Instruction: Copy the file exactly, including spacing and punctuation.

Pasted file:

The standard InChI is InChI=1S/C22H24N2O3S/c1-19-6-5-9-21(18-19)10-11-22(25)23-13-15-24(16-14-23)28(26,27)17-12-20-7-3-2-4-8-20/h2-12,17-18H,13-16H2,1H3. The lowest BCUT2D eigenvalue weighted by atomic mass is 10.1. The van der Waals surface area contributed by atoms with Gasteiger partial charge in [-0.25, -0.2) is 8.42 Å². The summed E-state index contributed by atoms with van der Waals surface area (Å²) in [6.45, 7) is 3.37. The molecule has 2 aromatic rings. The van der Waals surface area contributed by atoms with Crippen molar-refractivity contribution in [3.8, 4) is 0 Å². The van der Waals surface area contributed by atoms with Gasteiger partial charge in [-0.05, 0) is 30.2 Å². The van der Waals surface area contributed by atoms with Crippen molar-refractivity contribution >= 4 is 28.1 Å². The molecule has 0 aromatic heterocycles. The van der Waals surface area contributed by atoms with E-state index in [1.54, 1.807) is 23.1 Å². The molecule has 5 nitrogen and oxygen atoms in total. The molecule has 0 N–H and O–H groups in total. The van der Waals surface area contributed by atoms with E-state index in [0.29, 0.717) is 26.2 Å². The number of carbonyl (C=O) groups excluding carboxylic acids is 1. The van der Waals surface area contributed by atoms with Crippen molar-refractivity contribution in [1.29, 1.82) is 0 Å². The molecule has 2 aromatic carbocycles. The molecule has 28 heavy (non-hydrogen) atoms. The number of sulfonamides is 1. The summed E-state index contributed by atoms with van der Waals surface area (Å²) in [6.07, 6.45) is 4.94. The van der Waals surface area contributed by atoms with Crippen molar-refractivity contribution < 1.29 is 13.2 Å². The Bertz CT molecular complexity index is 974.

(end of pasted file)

The standard InChI is InChI=1S/C22H24N2O3S/c1-19-6-5-9-21(18-19)10-11-22(25)23-13-15-24(16-14-23)28(26,27)17-12-20-7-3-2-4-8-20/h2-12,17-18H,13-16H2,1H3. The lowest BCUT2D eigenvalue weighted by atomic mass is 10.1. The van der Waals surface area contributed by atoms with Gasteiger partial charge in [-0.25, -0.2) is 8.42 Å². The summed E-state index contributed by atoms with van der Waals surface area (Å²) in [6.45, 7) is 3.37. The molecule has 2 aromatic rings. The van der Waals surface area contributed by atoms with Crippen molar-refractivity contribution in [3.8, 4) is 0 Å². The van der Waals surface area contributed by atoms with Gasteiger partial charge in [-0.05, 0) is 30.2 Å². The van der Waals surface area contributed by atoms with Crippen molar-refractivity contribution >= 4 is 28.1 Å². The molecule has 0 aromatic heterocycles. The van der Waals surface area contributed by atoms with E-state index in [1.54, 1.807) is 23.1 Å². The molecule has 5 nitrogen and oxygen atoms in total. The molecule has 0 N–H and O–H groups in total. The van der Waals surface area contributed by atoms with E-state index in [0.29, 0.717) is 26.2 Å². The number of carbonyl (C=O) groups excluding carboxylic acids is 1. The van der Waals surface area contributed by atoms with Crippen molar-refractivity contribution in [1.29, 1.82) is 0 Å². The molecule has 2 aromatic carbocycles. The molecule has 28 heavy (non-hydrogen) atoms. The number of sulfonamides is 1. The summed E-state index contributed by atoms with van der Waals surface area (Å²) in [6.07, 6.45) is 4.94. The van der Waals surface area contributed by atoms with Crippen molar-refractivity contribution < 1.29 is 13.2 Å². The Bertz CT molecular complexity index is 974.